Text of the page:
“Hosanna, Hosanna, Hosanna to God and the Lamb. Amen, Amen, and Amen.” Louisa was shouting as loudly as she could, but she couldn’t hear herself above the roar of forty thousand other Saints calling out the praises. Most of the Saints were excitedly waving white handkerchiefs; some were dabbing at tears rolling down their cheeks.
Just like Louisa, many of these people had waited their whole lives for this day. The building of the Salt Lake Temple was almost complete!
Families, dressed in their finest clothes, gathered to enjoy the moment. American flags draped the podium, where Joseph F. Smith had given a beautiful prayer. The Saints had watched carefully as President Wilford Woodruff pushed a button at the podium to swing the capstone onto the tallest spire. The capstone was the very last stone to go on the temple.
When the capstone was in place, the outside of the temple was finally finished. The crowd broke into beautiful song. Louisa was so thrilled and full of the Spirit that she had goose bumps.
She was proud of her papa and grandfather, who had spent many long, hard days hauling granite from the mountains to build this temple. She had never seen a more beautiful building.
“Get your handkerchiefs and wraps. It’s time to go,” Mama announced.
“Oh, Papa, please let me stay and watch what they do next,” Louisa pleaded.
“I will stay with you for a while longer, Louisa,” he said.
Most of the Saints left when Mama left, to get ready for their long trips back to their homes in Wyoming, Idaho, and southern Utah.
Louisa was glad that Papa let her stay. Even though she was only eight, she felt older and important. She was proud to have just been baptized into the Church that now had such a beautiful temple.
A few people stayed to fold flags and take down the podium. But Louisa was more interested in watching the workmen go back up onto the temple to place a huge statue of the angel Moroni. It took them a long time to get the large statue to the highest spire. “Do you think the angel Moroni could fall off the temple, Papa?”
“No, honey. The Lord has protected this temple for thirty-nine years. He will protect the angel, too.”
After the workmen finished placing the statue, Papa gathered his coat to leave for home. But Louisa saw a few people making their way to the corner of the temple. She tugged at Papa’s hand. “Oh, Papa, can we follow them?”
Silently Papa took Louisa’s hand and led her up to the temple. They followed the small group through the side door of the temple and up a corner staircase. At the top of the stairs, they went through a door onto the roof of the temple. Papa helped Louisa onto a wooden platform surrounding the spires. The platform was the scaffolding that the workmen had used when they built the spires. Louisa and Papa steadied themselves against it so that they wouldn’t fall.
Louisa couldn’t believe she was standing above the temple! The sun had just gone down, but it was still light enough to see the whole valley. Louisa could see for miles. She could see the road her family would take tomorrow back to their home in northern Utah. She could see the Tabernacle that was so close to the temple. She could see the mountains where the granite had come from to build the temple. She could see people below, and they looked very tiny.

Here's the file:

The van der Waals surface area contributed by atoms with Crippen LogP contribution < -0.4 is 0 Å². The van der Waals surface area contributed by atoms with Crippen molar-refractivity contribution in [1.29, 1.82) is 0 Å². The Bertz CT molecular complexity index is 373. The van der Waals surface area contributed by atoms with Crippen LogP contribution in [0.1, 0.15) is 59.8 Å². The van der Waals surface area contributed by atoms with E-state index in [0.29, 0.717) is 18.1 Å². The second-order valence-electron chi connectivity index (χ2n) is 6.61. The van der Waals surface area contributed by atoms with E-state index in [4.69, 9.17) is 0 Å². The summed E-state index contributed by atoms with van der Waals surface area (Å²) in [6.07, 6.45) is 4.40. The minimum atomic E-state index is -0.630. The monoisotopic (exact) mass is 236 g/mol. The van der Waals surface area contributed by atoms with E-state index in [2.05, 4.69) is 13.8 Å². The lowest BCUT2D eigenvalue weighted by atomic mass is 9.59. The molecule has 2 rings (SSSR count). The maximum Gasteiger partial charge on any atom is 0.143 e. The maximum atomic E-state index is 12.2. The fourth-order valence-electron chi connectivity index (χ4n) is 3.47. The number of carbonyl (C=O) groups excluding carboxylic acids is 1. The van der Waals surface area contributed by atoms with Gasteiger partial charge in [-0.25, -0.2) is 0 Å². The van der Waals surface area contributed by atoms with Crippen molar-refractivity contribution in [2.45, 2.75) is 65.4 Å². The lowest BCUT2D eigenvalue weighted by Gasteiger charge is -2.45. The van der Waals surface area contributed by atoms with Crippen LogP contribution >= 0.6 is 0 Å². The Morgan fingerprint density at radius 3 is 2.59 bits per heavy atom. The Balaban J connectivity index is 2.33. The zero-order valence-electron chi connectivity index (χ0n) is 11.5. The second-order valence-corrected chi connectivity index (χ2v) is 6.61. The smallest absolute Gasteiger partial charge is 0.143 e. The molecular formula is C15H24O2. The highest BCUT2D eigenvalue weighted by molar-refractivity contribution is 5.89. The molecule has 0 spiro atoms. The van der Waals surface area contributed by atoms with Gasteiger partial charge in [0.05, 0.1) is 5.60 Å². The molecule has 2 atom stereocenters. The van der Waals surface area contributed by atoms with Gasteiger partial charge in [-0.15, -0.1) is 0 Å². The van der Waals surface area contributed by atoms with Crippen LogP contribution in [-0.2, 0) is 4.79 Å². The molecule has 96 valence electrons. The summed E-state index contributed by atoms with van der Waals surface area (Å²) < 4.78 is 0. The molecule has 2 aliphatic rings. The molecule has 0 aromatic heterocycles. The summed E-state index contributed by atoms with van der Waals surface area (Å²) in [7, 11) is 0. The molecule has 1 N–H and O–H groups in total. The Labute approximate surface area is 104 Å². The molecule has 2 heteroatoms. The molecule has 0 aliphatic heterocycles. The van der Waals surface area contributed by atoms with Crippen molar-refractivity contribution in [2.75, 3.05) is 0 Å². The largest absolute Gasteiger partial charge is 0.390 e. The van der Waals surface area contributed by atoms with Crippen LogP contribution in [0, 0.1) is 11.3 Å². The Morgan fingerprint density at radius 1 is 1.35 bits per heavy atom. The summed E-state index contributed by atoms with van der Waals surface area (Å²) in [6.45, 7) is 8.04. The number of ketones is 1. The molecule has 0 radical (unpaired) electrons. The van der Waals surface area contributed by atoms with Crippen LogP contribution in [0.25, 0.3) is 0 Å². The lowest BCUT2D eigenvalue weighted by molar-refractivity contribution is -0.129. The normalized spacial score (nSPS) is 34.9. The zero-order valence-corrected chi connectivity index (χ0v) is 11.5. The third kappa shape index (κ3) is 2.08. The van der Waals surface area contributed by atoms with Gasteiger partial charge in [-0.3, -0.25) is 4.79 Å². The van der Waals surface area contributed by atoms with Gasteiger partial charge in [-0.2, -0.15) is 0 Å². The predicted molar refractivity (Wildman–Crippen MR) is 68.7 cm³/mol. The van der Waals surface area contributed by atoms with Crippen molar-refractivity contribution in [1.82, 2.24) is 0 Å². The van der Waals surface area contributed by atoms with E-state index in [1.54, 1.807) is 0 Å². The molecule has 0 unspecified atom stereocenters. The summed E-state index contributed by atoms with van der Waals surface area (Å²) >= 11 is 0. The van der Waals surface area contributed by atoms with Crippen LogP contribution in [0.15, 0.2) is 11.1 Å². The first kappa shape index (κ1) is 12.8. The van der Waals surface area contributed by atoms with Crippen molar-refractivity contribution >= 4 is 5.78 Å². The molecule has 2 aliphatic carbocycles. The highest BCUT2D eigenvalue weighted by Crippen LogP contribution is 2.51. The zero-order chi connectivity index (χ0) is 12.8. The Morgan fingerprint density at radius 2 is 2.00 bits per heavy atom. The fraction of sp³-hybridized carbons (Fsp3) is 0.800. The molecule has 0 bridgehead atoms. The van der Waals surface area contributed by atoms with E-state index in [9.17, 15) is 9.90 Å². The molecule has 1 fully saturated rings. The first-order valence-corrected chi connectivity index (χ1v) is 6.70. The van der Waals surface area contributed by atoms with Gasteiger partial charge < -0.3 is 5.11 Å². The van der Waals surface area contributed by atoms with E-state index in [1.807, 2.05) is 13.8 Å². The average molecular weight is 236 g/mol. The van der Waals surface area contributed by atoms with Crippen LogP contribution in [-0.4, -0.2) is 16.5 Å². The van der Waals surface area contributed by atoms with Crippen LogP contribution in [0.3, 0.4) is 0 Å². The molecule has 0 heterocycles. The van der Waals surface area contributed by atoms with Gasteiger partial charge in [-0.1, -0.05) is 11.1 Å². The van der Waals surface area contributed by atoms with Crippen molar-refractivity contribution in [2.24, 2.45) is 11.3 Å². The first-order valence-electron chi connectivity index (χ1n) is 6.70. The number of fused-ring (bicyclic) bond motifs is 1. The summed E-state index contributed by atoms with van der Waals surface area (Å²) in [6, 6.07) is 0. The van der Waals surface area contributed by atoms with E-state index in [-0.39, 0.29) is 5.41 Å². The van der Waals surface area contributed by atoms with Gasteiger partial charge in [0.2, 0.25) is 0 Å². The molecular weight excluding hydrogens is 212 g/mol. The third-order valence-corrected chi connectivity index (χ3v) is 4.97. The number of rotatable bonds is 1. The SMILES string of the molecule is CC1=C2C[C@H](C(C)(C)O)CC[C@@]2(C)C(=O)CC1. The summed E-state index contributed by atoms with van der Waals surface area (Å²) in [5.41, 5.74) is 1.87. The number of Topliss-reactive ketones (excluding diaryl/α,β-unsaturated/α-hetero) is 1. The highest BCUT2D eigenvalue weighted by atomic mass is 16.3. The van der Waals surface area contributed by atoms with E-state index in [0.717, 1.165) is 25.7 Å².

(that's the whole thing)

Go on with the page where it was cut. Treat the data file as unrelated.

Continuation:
Louisa grabbed Papa’s arm and hugged it, she was so happy. They inched along the scaffolding until they reached the tallest spire. On top of it was a ball. The top half of this ball was the capstone they had seen President Woodruff place earlier in the day. Standing on top of the ball was the statue of Moroni.
“Papa, I know that this is the Lord’s House, but do you think He would care if I touched the angel Moroni?”
“I think it would be all right.”
“I want to get married here when I’m older, and I want to be able to look up at the angel and remember this day.”
Papa smiled at her, then knelt for Louisa to put her foot into his hands. He lifted her off the scaffolding floor toward the Moroni statue. Louisa reached over the capstone and up as far as she could. She was so excited that she was shaking. She ran her hand across Moroni’s foot. The statue felt warm and smooth.
“Oh, Papa, the temple is wonderful! I’m going to come back after it is dedicated and I am old enough to go inside.”
“That will be another special day, Louisa. Let’s go home now and tell Mama what an exciting time we had here.”
Louisa was true to her promise. Ten years and four days later, on April 10, 1902, she returned to the Salt Lake Temple to marry George Campbell Miller. The ceremony was performed by President Joseph F. Smith. As she left the temple, she looked up at Moroni and remembered that earlier wonderful day with Papa.
“[Thousands of years] ago, the prophet Micah predicted the following:
“‘But in the last days it shall come to pass, that the mountain of the house of the Lord shall be established in the top of the mountains, and … people shall flow unto it.’ …
“Here we may ask ourselves why the Saints—who had already been driven from their homes (and temples) at Kirtland and Nauvoo—would be so willing, even eager, to build another temple. …
“I am convinced those rugged pioneers knew in their hearts that the ordinances of the temple would actually bind (seal) them to their spouses, children, and parents … and provide them an eternal home in the presence of our Heavenly Father and Jesus Christ.”
Elder David B. Haight of the Quorum of the Twelve Apostles
(See Ensign, October 1993, page 9.)